Featured Image for Sorry, China didn’t name their gorilla “Harambe McHarambeface”

Sorry, China didn’t name their gorilla “Harambe McHarambeface”

“If it seems to good to be true, it probably is”, people often say rather smugly.

Boy oh boy, did we learn that the hard way this week.

It all started on Tuesday when a story came out about the Jinhua Zoo in China. According to the source, the zoo had named a new baby gorilla “Harambe McHarambeface” after an online vote. The Harambe hype shows no sign of dying, because within a short time the story was all over social media.

What excited people so much is that this is perfect the marriage of two of the biggest memes of 2016, or a “supermeme” as one Reddit user put it.

Before we go on to see how the story was debunked, let’s do a quick recap.

Harambe was a gorilla who was shot and killed at the Cincinnati Zoo on May 28th after a child fell into his enclosure. Within a day, the Internet was rife with memes and tributes to Harambe and after the story was covered by major news outlets, things only got wilder.

In July, the “dicks out for harambe” campaign started trending, and in August, someone hacked the Cincinnati Zoo’s Twitter, posting several Harambe-related hashtags. Earlier this month, there was even news of the University of Massachussetts banning Harambe memes (although that does seem to be false).

The name “Boaty McBoatface” comes from an online contest that was held in March to decide the name of a newly commissioned polar research vessel. Naturally, Boaty won, but unfortunately wasn’t chosen. Like Harambe, the Mcface meme lived on, appearing on trains, schools and even a horse.

A screenshot from CNN about boaty mcboatface

So it’s with great sadness that I inform you the Harambe McHarambeface story is a lie. The real detective work was done by BBC Trending, which sought to find out more about the story.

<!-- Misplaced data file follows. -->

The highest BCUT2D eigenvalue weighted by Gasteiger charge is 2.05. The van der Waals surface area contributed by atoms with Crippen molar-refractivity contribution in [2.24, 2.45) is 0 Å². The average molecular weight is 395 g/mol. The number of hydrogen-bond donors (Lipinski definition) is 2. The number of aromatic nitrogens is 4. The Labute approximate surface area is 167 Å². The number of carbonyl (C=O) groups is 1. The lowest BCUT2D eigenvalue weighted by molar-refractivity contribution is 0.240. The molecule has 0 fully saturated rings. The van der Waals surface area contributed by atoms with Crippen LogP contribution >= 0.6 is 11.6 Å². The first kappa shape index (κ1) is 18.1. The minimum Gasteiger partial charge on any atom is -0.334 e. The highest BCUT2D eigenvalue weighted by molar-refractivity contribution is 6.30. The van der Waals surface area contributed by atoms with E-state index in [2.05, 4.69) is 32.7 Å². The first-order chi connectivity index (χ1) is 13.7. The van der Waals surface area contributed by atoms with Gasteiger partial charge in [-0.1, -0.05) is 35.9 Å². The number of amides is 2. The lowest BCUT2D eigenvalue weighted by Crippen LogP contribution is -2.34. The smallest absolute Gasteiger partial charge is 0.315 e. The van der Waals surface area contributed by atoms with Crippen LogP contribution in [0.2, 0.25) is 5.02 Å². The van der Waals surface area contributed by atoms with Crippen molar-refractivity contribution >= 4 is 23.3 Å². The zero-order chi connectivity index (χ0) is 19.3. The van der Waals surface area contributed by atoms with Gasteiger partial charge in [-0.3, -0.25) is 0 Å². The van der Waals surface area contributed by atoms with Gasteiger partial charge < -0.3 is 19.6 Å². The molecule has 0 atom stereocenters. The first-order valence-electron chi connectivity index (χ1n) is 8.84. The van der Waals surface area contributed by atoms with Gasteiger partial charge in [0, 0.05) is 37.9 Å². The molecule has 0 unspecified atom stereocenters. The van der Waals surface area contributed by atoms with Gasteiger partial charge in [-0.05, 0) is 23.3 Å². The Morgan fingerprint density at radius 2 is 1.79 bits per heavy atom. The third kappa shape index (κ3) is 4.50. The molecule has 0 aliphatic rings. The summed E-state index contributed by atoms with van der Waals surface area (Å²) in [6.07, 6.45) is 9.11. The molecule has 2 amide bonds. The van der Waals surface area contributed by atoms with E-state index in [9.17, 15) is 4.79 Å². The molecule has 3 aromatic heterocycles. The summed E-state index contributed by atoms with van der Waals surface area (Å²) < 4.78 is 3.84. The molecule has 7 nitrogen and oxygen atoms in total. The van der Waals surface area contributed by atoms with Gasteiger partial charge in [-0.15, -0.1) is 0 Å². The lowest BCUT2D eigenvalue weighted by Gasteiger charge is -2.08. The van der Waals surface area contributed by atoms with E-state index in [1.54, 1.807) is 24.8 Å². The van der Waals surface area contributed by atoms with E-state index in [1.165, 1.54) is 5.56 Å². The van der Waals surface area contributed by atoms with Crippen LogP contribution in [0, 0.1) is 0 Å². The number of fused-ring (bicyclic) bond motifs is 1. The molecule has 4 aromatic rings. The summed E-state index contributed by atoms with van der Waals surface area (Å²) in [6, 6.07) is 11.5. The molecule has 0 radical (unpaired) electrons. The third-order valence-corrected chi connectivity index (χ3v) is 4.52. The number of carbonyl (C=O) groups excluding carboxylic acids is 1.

After scouring the Chinese social media platform Weibo and reaching out to the Jinhua Zoo, BBC Trending couldn’t find any evidence for the zoo even having gorillas, let alone a contest.

Then it was discovered that origins of the story are a little suspicious. Claiming to be a credible news source since 1932, no one seems to have heard of the Boston Leader, the site that broke the story. Adding to the mystery, the Boston Leader site only went live on September 9th, just four days before the story broke. Shady.

OK, perhaps it was just an honest mistake. It’s a case of no harm no foul. Why should we care?

Stories like this are problematic because they point to a flawed news ecosystem.

Earlier this year, a Pew Research study showed that the majority of Americans get their news from social media. And, judging by my Facebook feed, I’m confident things aren’t much different elsewhere.

On top of this, there are the recent controversies surrounding Facebook’s trending algorithm. Combine the two, and you get lots of people sharing stories of questionable veracity.

That is literally bad news.

About the author

Stefan is an Adelaide-based freelance writer. In his spare time, he plays tennis badly, collects vinyl and brushes up on his Mandarin. Follow Stefan on Twitter

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